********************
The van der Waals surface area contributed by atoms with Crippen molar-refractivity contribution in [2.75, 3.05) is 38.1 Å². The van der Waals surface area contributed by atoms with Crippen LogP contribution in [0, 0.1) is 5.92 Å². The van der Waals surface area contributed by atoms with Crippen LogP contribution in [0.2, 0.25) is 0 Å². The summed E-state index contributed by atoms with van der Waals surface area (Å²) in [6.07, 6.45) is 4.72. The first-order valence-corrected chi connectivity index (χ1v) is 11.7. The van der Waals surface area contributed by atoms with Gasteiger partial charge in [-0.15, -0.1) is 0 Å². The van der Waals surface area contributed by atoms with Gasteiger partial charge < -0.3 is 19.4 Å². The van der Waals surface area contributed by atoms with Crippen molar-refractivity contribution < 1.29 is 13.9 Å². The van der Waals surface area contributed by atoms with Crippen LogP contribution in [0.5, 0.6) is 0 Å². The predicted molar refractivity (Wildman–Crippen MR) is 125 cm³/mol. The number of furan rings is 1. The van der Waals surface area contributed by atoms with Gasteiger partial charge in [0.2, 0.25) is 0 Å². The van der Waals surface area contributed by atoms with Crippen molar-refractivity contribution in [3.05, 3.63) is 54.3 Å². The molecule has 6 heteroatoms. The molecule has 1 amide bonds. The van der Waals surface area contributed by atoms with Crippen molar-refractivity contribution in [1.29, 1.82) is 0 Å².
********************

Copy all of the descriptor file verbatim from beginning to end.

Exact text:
The van der Waals surface area contributed by atoms with Crippen molar-refractivity contribution in [2.75, 3.05) is 38.1 Å². The van der Waals surface area contributed by atoms with Crippen LogP contribution in [0, 0.1) is 5.92 Å². The van der Waals surface area contributed by atoms with Crippen LogP contribution in [0.2, 0.25) is 0 Å². The summed E-state index contributed by atoms with van der Waals surface area (Å²) in [6.07, 6.45) is 4.72. The first-order valence-corrected chi connectivity index (χ1v) is 11.7. The van der Waals surface area contributed by atoms with Gasteiger partial charge in [-0.15, -0.1) is 0 Å². The van der Waals surface area contributed by atoms with Gasteiger partial charge < -0.3 is 19.4 Å². The van der Waals surface area contributed by atoms with Crippen molar-refractivity contribution < 1.29 is 13.9 Å². The van der Waals surface area contributed by atoms with Crippen LogP contribution in [0.5, 0.6) is 0 Å². The predicted molar refractivity (Wildman–Crippen MR) is 125 cm³/mol. The number of furan rings is 1. The van der Waals surface area contributed by atoms with Gasteiger partial charge in [0.2, 0.25) is 0 Å². The van der Waals surface area contributed by atoms with Crippen molar-refractivity contribution in [3.05, 3.63) is 54.3 Å². The molecule has 6 heteroatoms. The molecule has 1 amide bonds. The van der Waals surface area contributed by atoms with Crippen molar-refractivity contribution in [1.29, 1.82) is 0 Å².